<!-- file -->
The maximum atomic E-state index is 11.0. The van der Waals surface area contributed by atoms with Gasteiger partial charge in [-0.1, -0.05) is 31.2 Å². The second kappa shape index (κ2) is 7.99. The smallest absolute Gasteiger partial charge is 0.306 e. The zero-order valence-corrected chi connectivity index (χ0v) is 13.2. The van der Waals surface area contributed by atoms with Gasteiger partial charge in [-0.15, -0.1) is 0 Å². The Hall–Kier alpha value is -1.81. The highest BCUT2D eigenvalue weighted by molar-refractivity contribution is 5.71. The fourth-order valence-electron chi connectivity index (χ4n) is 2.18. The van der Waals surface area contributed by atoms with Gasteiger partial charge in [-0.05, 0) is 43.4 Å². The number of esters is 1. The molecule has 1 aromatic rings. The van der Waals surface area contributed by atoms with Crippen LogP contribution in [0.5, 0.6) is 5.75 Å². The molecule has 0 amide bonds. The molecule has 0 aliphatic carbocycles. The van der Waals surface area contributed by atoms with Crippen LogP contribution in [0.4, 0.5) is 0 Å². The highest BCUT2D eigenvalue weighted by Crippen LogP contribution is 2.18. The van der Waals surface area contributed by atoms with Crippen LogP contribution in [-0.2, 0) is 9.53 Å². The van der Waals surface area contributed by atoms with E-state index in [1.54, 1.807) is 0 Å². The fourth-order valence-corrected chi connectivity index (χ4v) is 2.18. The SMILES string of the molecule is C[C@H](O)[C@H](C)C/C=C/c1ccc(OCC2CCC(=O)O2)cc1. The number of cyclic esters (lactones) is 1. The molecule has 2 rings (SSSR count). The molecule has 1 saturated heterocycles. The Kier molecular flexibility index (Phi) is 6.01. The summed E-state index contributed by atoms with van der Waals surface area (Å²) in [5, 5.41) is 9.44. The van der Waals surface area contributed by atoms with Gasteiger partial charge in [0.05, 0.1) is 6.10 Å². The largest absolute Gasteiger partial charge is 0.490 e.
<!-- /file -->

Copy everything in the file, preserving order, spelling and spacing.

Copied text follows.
The maximum atomic E-state index is 11.0. The van der Waals surface area contributed by atoms with Gasteiger partial charge in [-0.1, -0.05) is 31.2 Å². The second kappa shape index (κ2) is 7.99. The smallest absolute Gasteiger partial charge is 0.306 e. The zero-order valence-corrected chi connectivity index (χ0v) is 13.2. The van der Waals surface area contributed by atoms with Gasteiger partial charge in [-0.15, -0.1) is 0 Å². The Hall–Kier alpha value is -1.81. The highest BCUT2D eigenvalue weighted by molar-refractivity contribution is 5.71. The fourth-order valence-electron chi connectivity index (χ4n) is 2.18. The van der Waals surface area contributed by atoms with Gasteiger partial charge in [-0.05, 0) is 43.4 Å². The number of esters is 1. The molecule has 1 aromatic rings. The van der Waals surface area contributed by atoms with Crippen LogP contribution in [0.5, 0.6) is 5.75 Å². The molecule has 0 amide bonds. The molecule has 0 aliphatic carbocycles. The van der Waals surface area contributed by atoms with Crippen LogP contribution in [0.4, 0.5) is 0 Å². The highest BCUT2D eigenvalue weighted by Crippen LogP contribution is 2.18. The van der Waals surface area contributed by atoms with Crippen LogP contribution in [-0.2, 0) is 9.53 Å². The van der Waals surface area contributed by atoms with E-state index in [1.54, 1.807) is 0 Å². The fourth-order valence-corrected chi connectivity index (χ4v) is 2.18. The SMILES string of the molecule is C[C@H](O)[C@H](C)C/C=C/c1ccc(OCC2CCC(=O)O2)cc1. The number of cyclic esters (lactones) is 1. The molecule has 2 rings (SSSR count). The molecule has 1 saturated heterocycles. The Kier molecular flexibility index (Phi) is 6.01. The summed E-state index contributed by atoms with van der Waals surface area (Å²) in [5, 5.41) is 9.44. The van der Waals surface area contributed by atoms with Gasteiger partial charge in [0.05, 0.1) is 6.10 Å². The largest absolute Gasteiger partial charge is 0.490 e.